With the holidays long behind us and as we prepare to move forward in what looks to be a very promising year, now more than ever it is important to be ready for whatever the new year may bring. Many of us are caregivers in some shape, form, or fashion so in an effort to promote the spirit of readiness for our unique population, some tips for preventing caregiver burnout and treating the early symptoms are presented here.
The first and most important thing to do to prevent burnout is to recognize it but its signs and symptoms may not be very obvious to us at first. We are often too preoccupied managing the whirlwind of activities we are presented with in our daily lives to realize when we are having difficulty coping and when do realize it it can be hard to pinpoint the cause to rememdy the situation. It is usually best if we notice and address the signs and symptoms of burnout in ourselves before others have the chance to talk with us about the problematic behaviors they may be seeing and a good way to evaluate where we stand in the burnout process is to complete a self administered burnout inventory. One of the best and most widely used scales for measuring experiened burnout in people whose work requires continuous contact with other people is the Maslach Burnout Inventory (MBI). The MBI assesses burnout on three important dimensions which include emotional exhaustion, depersonlization, and a reduced sense of personal accomplishment which also prompts the individuals who use it to the life areas that need the most time and attention.
Once the life areas that are the most deserving of attention have been recognized it is then up to you to find creative ways to address those areas. If you are at a loss for how to do this, reaching out to family, friends, coworkers, and available support services should be your next step. (Be on the look out for the next three Care for the Caregiver articles in the Pacific Frontlines because they will each outline specific information related to these three dimensions including strategies to try and manage them).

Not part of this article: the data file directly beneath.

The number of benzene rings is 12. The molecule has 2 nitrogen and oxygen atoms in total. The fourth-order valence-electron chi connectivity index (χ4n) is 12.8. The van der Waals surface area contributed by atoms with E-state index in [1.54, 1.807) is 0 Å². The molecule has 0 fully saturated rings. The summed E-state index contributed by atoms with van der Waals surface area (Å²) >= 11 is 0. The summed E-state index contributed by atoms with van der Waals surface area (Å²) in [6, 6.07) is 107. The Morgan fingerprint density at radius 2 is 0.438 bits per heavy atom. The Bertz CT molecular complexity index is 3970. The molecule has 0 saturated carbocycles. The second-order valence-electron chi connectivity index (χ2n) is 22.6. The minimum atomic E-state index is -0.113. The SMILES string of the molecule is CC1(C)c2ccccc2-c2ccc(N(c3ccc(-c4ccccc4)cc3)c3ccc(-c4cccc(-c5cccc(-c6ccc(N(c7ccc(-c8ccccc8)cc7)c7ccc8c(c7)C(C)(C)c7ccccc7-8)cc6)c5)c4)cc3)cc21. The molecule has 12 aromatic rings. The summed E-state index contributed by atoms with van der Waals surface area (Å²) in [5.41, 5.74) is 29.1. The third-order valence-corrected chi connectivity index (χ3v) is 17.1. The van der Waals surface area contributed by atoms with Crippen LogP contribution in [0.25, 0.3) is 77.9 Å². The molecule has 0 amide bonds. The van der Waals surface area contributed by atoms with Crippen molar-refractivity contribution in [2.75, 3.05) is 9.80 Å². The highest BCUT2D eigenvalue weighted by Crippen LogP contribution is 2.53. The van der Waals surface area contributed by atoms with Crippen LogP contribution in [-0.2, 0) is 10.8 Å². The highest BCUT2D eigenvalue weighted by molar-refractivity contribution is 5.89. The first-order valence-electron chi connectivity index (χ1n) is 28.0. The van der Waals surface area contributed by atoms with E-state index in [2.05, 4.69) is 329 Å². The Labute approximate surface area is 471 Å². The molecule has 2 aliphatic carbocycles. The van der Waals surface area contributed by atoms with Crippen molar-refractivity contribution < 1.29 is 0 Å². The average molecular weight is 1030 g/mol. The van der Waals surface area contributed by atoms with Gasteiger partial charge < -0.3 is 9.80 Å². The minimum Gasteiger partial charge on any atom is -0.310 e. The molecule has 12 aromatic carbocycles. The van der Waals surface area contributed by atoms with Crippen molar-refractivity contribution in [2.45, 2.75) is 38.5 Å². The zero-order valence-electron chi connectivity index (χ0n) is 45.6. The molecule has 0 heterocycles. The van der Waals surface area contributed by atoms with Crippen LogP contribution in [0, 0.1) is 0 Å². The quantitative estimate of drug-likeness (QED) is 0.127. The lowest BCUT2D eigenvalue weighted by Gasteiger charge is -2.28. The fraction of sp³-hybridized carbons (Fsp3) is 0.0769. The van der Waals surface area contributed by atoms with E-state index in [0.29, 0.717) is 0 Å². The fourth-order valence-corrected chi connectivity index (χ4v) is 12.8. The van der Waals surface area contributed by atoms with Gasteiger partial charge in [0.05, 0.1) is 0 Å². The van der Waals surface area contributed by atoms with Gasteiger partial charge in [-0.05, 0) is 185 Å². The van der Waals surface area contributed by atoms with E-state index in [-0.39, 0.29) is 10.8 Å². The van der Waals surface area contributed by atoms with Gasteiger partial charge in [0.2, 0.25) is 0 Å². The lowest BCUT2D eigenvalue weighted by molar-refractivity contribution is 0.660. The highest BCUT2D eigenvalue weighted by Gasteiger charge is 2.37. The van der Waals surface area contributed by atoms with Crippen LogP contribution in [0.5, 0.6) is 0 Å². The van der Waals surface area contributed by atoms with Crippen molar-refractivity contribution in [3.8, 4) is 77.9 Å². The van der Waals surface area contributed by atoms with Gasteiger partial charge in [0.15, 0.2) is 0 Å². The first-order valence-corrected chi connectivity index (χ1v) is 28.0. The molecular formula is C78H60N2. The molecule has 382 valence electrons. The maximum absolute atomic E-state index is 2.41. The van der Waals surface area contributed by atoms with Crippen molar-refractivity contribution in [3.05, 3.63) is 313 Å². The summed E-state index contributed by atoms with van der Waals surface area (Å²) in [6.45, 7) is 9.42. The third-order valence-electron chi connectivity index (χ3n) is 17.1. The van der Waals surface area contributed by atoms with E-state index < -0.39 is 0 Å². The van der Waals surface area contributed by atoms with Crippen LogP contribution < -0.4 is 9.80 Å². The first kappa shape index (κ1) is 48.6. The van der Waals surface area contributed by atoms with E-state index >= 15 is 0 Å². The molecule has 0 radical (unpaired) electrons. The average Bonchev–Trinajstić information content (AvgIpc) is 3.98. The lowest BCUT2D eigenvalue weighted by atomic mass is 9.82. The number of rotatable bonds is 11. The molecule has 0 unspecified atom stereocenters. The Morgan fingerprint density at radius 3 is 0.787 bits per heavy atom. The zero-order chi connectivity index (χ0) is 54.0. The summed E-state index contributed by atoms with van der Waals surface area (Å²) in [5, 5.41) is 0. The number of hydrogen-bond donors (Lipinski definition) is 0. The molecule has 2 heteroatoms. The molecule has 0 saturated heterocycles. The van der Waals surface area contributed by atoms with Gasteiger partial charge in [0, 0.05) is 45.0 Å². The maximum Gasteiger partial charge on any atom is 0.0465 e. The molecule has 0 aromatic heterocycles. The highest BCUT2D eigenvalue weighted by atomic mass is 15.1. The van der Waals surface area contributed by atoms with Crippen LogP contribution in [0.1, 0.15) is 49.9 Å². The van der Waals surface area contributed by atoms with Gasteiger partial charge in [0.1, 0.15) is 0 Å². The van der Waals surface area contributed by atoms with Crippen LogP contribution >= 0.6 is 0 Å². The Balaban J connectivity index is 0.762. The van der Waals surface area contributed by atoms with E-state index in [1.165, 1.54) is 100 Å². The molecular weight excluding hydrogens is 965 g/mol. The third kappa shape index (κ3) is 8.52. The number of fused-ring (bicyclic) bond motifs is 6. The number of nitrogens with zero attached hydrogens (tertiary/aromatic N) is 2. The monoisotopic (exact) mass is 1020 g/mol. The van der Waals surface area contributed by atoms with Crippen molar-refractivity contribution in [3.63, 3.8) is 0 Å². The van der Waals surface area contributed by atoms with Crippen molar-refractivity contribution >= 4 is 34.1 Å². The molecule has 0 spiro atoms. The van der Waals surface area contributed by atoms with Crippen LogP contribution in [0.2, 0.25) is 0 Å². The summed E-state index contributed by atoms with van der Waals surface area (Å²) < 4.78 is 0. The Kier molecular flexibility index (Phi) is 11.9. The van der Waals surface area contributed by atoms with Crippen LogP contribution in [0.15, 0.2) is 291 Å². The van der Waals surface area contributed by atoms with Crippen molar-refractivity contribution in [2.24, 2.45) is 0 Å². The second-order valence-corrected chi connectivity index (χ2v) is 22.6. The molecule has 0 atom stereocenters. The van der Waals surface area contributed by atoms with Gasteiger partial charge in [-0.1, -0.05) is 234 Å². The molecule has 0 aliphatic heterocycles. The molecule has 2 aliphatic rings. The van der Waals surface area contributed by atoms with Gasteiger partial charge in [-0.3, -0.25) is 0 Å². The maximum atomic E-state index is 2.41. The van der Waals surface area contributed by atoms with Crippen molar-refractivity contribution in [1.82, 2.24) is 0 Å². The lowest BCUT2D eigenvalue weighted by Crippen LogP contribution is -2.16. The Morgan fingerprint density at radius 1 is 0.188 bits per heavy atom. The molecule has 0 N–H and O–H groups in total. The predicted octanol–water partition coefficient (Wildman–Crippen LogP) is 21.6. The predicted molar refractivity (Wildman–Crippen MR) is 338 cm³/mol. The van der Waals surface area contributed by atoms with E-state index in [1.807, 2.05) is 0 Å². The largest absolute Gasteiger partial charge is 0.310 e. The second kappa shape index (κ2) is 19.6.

Below are some tips that all of us could use in the meantime to prevent burnout and/or treat its early symptoms.
1. Be aware of the signals your body sends you. Signs and symptoms of burnout can include headaches, sleep disturbances, difficulty concentrating, short temper, upset stomach, job dissatisfaction, and low morale.
2. Be on the lookout for your own dysfunctional burnout coping style and aim to be more flexiable in your approach to solving your problems. All of us have a characterisc way of responding to stress but overuse of some of our perferred methods of coping can do more to increase burnout than prevent it. Notice if you to have thoughts and behaviors associated with:
-perfectionism (everything must be perfect)
-selflessness (my own needs aren’t important),
-passivity (I won’t say or do anything because I don’t want to make waves),
-avoidance (If I just ignore this, it will go away soon)
-scapegoating (it’s everyone elses fault)
-the guilt trip (I should be superman or superwoman)
3. Set realistic goals for yourself. Take some time to reconsider your work goals and life priorties. Talk with trusted friends, family, and coworkers about how attainable they may be given your current circumstances and make adjustments accordingly.
4. EXERCISE, EAT RIGHT, and don’t forget to TREAT YOURSELF from time to time.